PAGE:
So everyone has heard by now that the President spoke favorably of teaching intelligent design in the schools. Matt over at greenideas has worked himself into fine philosophic fettle over this -- and I'm glad he's (Matt, that is) through with moderation!
I'm hardly surprised at the Bush remarks, but no less disgusted. All I have to say about intelligent design in my classroom -- over my dead body.
What comes to mind for me is a question of whether or not the problem with the world is the entire Christo-Judeo-Islamic tradition -- monotheism, in short -- itself.
Now, voicing such a proposition gives me pause. Is it really in keeping with the Buddhist idea of "Right Speech" (which includes avoiding harsh and hurtful language just as much as it includes not lying) to attack the faiths of millions? On the other hand, when does the search for truth necessitate raising some potentially inflammatory propositions?
In any case, earlier this week I ran across reference to a book by one Sam Harris, The End of Faith: Religion, Terror and the Future of Reason.
Harris's thesis is straightforward: non-rational belief systems, especially the monotheism of Christianity, Judaism and Islam, form the basis for terrorism and warfare in the modern world. He goes one further and claims religious moderates are no better, as they shield irrational beliefs from criticism even if they don't use those beliefs to extreme ends.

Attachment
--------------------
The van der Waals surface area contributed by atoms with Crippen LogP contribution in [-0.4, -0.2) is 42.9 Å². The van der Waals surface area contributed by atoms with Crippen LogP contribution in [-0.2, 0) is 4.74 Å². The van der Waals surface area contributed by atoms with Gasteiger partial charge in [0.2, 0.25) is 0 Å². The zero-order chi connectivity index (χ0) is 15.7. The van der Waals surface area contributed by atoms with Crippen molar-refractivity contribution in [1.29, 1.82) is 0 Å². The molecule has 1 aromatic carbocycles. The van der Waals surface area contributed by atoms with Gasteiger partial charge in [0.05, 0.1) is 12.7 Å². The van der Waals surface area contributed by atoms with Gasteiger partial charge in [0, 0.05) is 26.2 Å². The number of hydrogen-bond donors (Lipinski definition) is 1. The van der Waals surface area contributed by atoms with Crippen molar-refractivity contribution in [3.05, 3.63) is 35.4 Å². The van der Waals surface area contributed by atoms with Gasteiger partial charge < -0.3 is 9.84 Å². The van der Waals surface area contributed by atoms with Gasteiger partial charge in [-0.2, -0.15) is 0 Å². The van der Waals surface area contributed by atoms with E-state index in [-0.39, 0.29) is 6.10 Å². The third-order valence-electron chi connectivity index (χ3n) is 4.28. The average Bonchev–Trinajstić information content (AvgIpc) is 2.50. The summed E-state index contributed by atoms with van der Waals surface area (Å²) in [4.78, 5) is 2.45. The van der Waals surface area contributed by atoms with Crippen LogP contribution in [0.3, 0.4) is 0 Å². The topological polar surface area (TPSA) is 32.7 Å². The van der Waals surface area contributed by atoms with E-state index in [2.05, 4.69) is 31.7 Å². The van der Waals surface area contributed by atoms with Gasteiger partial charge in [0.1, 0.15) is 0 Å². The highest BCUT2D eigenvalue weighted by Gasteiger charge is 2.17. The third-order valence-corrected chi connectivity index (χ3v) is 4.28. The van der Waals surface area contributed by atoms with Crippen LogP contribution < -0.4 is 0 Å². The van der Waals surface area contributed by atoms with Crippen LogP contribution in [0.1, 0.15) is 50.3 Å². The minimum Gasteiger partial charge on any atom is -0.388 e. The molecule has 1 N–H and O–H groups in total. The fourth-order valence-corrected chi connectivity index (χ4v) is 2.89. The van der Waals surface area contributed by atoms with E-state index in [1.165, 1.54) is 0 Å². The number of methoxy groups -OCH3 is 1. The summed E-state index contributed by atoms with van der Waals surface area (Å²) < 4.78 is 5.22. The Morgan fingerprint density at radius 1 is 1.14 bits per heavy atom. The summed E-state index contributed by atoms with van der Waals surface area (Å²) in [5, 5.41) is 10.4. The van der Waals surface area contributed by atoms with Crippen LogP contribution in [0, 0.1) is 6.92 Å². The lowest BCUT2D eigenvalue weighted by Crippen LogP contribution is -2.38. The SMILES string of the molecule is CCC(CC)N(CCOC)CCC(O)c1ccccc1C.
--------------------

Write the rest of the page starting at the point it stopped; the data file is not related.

Pretty heady stuff, and really not so new. It reminds me of Bertrand Russell's charming little diatribe Why I am not a Christian, the flap about which kept Russell from getting a job teaching Math at Teacher's College in the forties. Or how about all those enlightenment thinkers, including many of the founding fathers of the United States? They had some pretty nasty things to say about the religion of the day. I especially like the way Alfred North Whitehead put it toward the end of Process and Reality, when he decried how the Galilean vision of Jesus was totally misunderstood, and instead men had made God in the image of Caesar.
On the other hand, is it the case that these religions are being misused and bent toward evil ends by unscrupulous and self-serving religious figures? Certainly televangelists should not be considered true Christians -- or should they? But then what about the Catholic church and all it's wonderful, tawdry, colorful history?
One thing is for sure, Americans love a huckster. Perhaps P.T. Barnum should be on the money, instead of some crusty enlightenment free-thinker ...
Categories: religion, ethics